Belfast Telegraph

Northern Ireland building trade suffering as lack of Executive hits public projects

Jim Sammon, RICS Northern Ireland construction spokesman
Jim Sammon, RICS Northern Ireland construction spokesman
Margaret Canning

By Margaret Canning

Construction workloads in Northern Ireland are falling behind the rest of the UK as the lack of an Executive holds up infrastructure investment, according to a survey today.

The report added the rate of decline in some sub-sectors of the building trade had eased.

However, the uncertain political outlook is hitting the sector with the lack of an Executive restricting public projects and infrastructure activity, respondents suggested.

Public projects and infrastructure work were at their lowest level for seven years, while surveyors were also concerned about the impact of Brexit.

The construction and infrastructure market survey for the third quarter of 2019 was carried out by the Royal Institution of Chartered Surveyors (RICS) and law firm Tughans.

Overall, private sector housebuilding is the only sub-sector in Northern Ireland where activity is increasing. However, it had been expanding at a more subdued rate than in the second quarter.

And while workloads in private commercial and private industry had decreased, the rate of decline had eased. But overall, optimism about activity in the near future was dropping.

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Jim Sammon, RICS Northern Ireland construction spokesman, said: "Activity continues to be relatively strong regarding private building. However, the ongoing political instability and uncertainty is clearly having an effect elsewhere, particularly regarding infrastructure workloads.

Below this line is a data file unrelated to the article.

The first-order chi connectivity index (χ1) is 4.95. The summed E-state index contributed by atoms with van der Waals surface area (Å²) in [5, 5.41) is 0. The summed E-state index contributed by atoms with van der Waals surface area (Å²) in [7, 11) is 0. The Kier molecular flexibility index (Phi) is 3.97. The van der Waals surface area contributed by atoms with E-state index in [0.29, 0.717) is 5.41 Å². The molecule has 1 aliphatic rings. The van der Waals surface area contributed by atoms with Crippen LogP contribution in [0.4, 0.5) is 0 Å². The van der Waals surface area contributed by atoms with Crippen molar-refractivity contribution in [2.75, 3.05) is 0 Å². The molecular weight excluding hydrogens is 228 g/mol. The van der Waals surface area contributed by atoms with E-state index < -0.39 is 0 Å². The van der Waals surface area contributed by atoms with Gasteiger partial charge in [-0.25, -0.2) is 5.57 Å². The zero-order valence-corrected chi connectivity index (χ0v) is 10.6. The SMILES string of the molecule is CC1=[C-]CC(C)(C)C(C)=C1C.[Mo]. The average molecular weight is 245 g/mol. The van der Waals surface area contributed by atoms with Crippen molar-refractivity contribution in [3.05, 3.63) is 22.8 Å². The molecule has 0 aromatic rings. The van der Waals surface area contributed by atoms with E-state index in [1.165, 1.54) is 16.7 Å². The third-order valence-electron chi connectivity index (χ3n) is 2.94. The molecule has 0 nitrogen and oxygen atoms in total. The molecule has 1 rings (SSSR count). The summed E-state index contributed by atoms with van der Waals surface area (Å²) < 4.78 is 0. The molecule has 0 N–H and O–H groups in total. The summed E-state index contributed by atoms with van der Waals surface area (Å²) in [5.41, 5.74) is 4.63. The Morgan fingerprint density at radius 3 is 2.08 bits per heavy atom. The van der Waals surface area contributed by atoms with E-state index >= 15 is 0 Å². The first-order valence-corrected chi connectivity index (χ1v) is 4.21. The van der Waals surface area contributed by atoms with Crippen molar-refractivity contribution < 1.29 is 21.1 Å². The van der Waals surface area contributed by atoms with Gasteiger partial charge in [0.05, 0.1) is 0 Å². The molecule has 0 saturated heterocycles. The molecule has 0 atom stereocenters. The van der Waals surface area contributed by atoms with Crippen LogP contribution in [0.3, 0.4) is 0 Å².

"That said, surveyors are still reporting a shortage of skilled professionals in the industry, which reinforces the need to continue to invest in industry skills such as quantity surveying, as well as the job opportunities that exist for a career in construction."

Michael McCord, senior partner at Tughans, said 2019 was shaping up to be a "year to forget" for construction.

He added: "Firms in the sector will no doubt be hoping that 2020 marks a turnaround when greater certainty can be achieved in the wider economy, and that the NI government can be restored to facilitate key decisions that will support investment.

"In the meantime, many firms continue to be very dependent on work outside of NI."

While the survey points to a gloomy outlook on infrastructure work, progress is being made on the construction of a new transport hub by Translink.

Construction firm Graham was announced as the contractor to carry out early stage engineering work on the site at Europa Bus Centre.

Belfast Telegraph